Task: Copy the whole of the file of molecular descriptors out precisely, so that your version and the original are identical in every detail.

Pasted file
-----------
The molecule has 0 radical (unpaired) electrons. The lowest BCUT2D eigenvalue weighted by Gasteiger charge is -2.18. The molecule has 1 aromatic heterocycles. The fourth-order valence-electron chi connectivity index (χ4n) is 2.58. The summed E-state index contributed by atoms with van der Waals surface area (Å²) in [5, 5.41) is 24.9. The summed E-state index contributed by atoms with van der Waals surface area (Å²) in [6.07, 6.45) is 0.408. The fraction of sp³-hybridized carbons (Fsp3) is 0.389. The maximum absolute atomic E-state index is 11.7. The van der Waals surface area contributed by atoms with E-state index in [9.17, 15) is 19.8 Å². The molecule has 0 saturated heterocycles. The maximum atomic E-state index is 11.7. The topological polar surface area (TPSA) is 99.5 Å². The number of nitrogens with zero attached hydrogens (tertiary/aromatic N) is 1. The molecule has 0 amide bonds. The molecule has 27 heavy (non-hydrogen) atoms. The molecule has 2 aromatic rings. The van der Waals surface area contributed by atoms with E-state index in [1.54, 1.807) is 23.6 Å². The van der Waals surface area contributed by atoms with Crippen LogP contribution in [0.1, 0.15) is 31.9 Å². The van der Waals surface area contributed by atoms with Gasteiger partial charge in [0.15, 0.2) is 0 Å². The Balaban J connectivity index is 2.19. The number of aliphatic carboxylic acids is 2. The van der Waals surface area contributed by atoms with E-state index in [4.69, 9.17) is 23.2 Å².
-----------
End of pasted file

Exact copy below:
The molecule has 0 radical (unpaired) electrons. The lowest BCUT2D eigenvalue weighted by Gasteiger charge is -2.18. The molecule has 1 aromatic heterocycles. The fourth-order valence-electron chi connectivity index (χ4n) is 2.58. The summed E-state index contributed by atoms with van der Waals surface area (Å²) in [5, 5.41) is 24.9. The summed E-state index contributed by atoms with van der Waals surface area (Å²) in [6.07, 6.45) is 0.408. The fraction of sp³-hybridized carbons (Fsp3) is 0.389. The maximum absolute atomic E-state index is 11.7. The van der Waals surface area contributed by atoms with E-state index in [9.17, 15) is 19.8 Å². The molecule has 0 saturated heterocycles. The maximum atomic E-state index is 11.7. The topological polar surface area (TPSA) is 99.5 Å². The number of nitrogens with zero attached hydrogens (tertiary/aromatic N) is 1. The molecule has 0 amide bonds. The molecule has 27 heavy (non-hydrogen) atoms. The molecule has 2 aromatic rings. The van der Waals surface area contributed by atoms with E-state index in [1.54, 1.807) is 23.6 Å². The van der Waals surface area contributed by atoms with Crippen LogP contribution in [0.1, 0.15) is 31.9 Å². The van der Waals surface area contributed by atoms with Gasteiger partial charge in [0.15, 0.2) is 0 Å². The Balaban J connectivity index is 2.19. The number of aliphatic carboxylic acids is 2. The van der Waals surface area contributed by atoms with E-state index in [4.69, 9.17) is 23.2 Å².